But if you love following the latest TikTok pasta trends (we're looking at you, baked feta pasta), allow us to introduce you to "honeycomb pasta," the latest carb-, cheese- and tomato-laden dish to turn heads on the internet.
TikToker Anna Rothfuss (aka @bananalovesyoutoo) posted a video last month showing how she makes the unique pasta dish, which some have compared to a traditional lasagna or baked ziti, while others have deemed it an "affront" to Italian families and chefs. Either way, it's amassed nearly 12 million views.
"I wept harder watching this than a Humane Society ad," commented one user.
"Somewhere an Italian watched this and cried out in pain," wrote another.
"My Nonna called me and she wants me to tell you she's mad at you," remarked someone else.
But not everyone was opposed.
"Imagine this with homemade Alfredo sauce and grilled chicken," one TikToker suggested.
"That looks MORE than good," wrote another.
In the polarizing TikTok, Rothfuss fills a spring-form pan with cooked tubular pasta. Each noodle is stood up on its end and stuffed with a piece of string cheese. (Here's where the fear of small holes comes in.) Then, she pours a jar of marinara sauce over the noodle-and-cheese sculpture.
"Make sure it's nice and saucy," she instructs before adding ground meat to the top, which she explains is an optional addition.
Next? "More cheese. Right on top." Of course.
After spreading shredded mozzarella cheese over the top, Rothfuss pops the whole thing into the oven. What comes out is a gooey, cheesy pasta dish — a pasta pie — perfectly browned on the top and soaked through with marinara.
I read in the comments that the pasta she used is cannelloni, a cylindrical pasta typically served baked with a filling and covered by a sauce. To be clear, Rothfuss didn't invent this dish — many people have made what's called "honeycomb cannelloni" — but this might be the first time I've seen it made with string cheese.
TODAY Food reached out to Rothfuss for comment but did not receive a response.
Since I'm not particularly afraid of small hole clusters, I volunteered to test the pasta dish out in my own kitchen — and I have thoughts.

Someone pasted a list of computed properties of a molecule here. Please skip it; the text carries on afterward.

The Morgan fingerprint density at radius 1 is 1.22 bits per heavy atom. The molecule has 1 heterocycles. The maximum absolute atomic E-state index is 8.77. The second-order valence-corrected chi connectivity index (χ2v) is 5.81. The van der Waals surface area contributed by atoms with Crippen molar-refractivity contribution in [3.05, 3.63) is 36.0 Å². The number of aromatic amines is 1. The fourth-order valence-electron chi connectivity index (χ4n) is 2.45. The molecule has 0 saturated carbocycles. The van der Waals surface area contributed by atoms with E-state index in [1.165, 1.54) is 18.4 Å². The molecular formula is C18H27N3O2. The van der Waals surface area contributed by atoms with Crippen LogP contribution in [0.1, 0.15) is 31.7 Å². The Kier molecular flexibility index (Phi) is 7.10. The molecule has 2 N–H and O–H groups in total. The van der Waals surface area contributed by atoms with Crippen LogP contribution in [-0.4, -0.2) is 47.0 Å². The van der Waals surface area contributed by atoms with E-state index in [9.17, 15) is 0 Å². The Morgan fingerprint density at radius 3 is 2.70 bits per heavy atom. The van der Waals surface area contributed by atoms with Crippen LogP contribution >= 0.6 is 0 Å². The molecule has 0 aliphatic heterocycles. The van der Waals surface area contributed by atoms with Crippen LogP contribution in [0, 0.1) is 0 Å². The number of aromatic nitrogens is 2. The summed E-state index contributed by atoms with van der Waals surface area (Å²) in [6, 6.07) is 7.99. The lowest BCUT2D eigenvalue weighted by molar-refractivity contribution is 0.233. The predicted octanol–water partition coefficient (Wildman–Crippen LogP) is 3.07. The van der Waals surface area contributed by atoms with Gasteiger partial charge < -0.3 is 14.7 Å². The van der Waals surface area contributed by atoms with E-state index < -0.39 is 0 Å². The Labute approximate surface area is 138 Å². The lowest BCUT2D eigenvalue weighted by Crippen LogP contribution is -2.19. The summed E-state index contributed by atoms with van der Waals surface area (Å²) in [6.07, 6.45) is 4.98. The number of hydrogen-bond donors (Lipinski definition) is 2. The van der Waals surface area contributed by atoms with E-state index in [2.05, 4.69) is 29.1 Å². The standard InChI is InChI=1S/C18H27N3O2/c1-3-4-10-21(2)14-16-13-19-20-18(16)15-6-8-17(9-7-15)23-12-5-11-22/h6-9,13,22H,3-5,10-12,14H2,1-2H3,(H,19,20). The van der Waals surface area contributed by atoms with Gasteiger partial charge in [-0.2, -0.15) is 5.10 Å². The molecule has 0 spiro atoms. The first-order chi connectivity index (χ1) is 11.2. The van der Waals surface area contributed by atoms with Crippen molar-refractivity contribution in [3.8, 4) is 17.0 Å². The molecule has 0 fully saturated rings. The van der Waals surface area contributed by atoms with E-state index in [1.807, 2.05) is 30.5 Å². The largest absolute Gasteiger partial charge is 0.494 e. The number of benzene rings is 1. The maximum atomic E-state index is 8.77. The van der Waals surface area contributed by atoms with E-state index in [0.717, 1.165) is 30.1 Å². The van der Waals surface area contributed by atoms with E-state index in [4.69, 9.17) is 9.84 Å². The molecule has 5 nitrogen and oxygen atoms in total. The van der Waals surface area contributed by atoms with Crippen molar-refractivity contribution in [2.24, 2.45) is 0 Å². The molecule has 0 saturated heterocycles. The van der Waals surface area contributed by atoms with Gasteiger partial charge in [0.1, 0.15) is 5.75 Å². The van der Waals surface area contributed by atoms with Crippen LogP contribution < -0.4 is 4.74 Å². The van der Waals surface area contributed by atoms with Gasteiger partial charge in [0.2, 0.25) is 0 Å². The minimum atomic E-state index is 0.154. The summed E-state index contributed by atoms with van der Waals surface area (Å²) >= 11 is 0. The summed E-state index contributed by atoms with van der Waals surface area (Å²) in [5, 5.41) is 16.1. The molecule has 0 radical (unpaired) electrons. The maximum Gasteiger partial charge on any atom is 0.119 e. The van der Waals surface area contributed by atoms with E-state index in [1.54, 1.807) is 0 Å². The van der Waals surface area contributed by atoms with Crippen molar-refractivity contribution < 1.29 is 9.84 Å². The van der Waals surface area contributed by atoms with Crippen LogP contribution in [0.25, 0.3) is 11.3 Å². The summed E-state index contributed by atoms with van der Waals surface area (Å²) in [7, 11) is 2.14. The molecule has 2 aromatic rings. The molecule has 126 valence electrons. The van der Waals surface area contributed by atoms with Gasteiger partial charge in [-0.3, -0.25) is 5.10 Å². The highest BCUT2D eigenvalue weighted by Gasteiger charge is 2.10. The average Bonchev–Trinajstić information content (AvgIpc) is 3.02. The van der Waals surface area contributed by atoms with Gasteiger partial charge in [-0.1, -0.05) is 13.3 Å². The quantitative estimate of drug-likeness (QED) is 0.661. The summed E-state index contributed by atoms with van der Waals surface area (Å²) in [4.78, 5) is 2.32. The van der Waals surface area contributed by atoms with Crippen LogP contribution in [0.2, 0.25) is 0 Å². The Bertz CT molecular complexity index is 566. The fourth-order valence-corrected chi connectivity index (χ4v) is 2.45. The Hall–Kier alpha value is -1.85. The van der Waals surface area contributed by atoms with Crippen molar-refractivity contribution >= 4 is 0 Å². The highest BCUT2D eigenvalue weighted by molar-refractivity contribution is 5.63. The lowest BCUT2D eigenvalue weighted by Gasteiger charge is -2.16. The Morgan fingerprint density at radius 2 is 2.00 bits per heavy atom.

Here's what I learned
This dish was a labor of love. The rigatoni I used seemed to be a bit smaller than the kind Rothfuss used, so it was a tedious project to stuff each individual noodle with string cheese. I spent a lot of time cutting the cheese into smaller pieces.
But the most difficult part was getting each noodle to stand at attention in the pan. I spent about an hour working on getting every cheese-stuffed noodle in place.
My advice? Buy the largest tubular pasta you can find, and don't be afraid to toss the pre-cooked noodles in olive oil. Once I did this, the string cheese slipped into the noodles much easier.
Also, don't be too worried about getting everything into the pan straight. Once I gave up control and let some fall on their sides or go in crooked, I worked faster. And at the end, it was easy to slide additional pasta in loose spots to get everything standing straight up and tucked in tight.
Steps two and three were a snap: Simply top with marinara and shredded cheese.
I started baking my dish on 350 F for 30 minutes, but when it still wasn't ready, I turned the oven up to 400 F and gave it another 20 minutes. I think higher temps are the way to go with this one.
My standard-size jar of marinara worked, but I would have liked my pasta a bit saucier, so next time I'd use two jars. And stock up on the string cheese! I went through two standard 9-ounce bags.
Overall, the dish was really good. People may think it has a concept similar to lasagna or baked ziti, but it has a flavor and texture all its own — with the crispy cheese holding everything together like a pie crust.
Honeycomb pasta is a unique and a fun thing to make — and my kids were big fans.
My daughter, who doesn't like traditional birthday cake said, "Is that a spaghetti cake?"
"I didn't know you could have a spaghetti cake," she added, before declaring, "This year this is what I want for my birthday!" then proceeded to eat half of the entire thing.
There's a lot of hate in Rothfuss' comment section, but there's nothing to hate about pasta, mozzarella and marinara, whatever the form. That is, unless you have that aforementioned trypophobia.